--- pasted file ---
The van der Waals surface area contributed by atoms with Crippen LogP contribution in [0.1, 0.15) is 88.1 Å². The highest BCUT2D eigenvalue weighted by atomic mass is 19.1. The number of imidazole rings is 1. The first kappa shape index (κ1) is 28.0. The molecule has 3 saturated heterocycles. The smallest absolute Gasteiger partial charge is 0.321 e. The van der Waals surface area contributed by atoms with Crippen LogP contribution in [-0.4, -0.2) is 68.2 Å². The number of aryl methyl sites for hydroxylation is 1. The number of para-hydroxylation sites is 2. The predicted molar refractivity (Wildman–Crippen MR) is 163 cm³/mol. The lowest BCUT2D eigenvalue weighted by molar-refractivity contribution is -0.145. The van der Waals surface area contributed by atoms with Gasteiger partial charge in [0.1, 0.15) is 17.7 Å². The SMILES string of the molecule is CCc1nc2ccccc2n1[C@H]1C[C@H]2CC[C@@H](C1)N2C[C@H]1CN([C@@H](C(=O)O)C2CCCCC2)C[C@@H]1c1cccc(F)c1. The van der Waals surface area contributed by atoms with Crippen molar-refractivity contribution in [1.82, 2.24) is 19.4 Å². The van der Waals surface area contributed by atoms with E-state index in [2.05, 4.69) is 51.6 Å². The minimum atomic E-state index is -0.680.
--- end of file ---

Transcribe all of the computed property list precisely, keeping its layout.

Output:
The van der Waals surface area contributed by atoms with Crippen LogP contribution in [0.1, 0.15) is 88.1 Å². The highest BCUT2D eigenvalue weighted by atomic mass is 19.1. The number of imidazole rings is 1. The first kappa shape index (κ1) is 28.0. The molecule has 3 saturated heterocycles. The smallest absolute Gasteiger partial charge is 0.321 e. The van der Waals surface area contributed by atoms with Crippen LogP contribution in [-0.4, -0.2) is 68.2 Å². The number of aryl methyl sites for hydroxylation is 1. The number of para-hydroxylation sites is 2. The predicted molar refractivity (Wildman–Crippen MR) is 163 cm³/mol. The lowest BCUT2D eigenvalue weighted by molar-refractivity contribution is -0.145. The van der Waals surface area contributed by atoms with Gasteiger partial charge in [0.1, 0.15) is 17.7 Å². The SMILES string of the molecule is CCc1nc2ccccc2n1[C@H]1C[C@H]2CC[C@@H](C1)N2C[C@H]1CN([C@@H](C(=O)O)C2CCCCC2)C[C@@H]1c1cccc(F)c1. The van der Waals surface area contributed by atoms with Crippen molar-refractivity contribution in [1.82, 2.24) is 19.4 Å². The van der Waals surface area contributed by atoms with E-state index in [2.05, 4.69) is 51.6 Å². The minimum atomic E-state index is -0.680.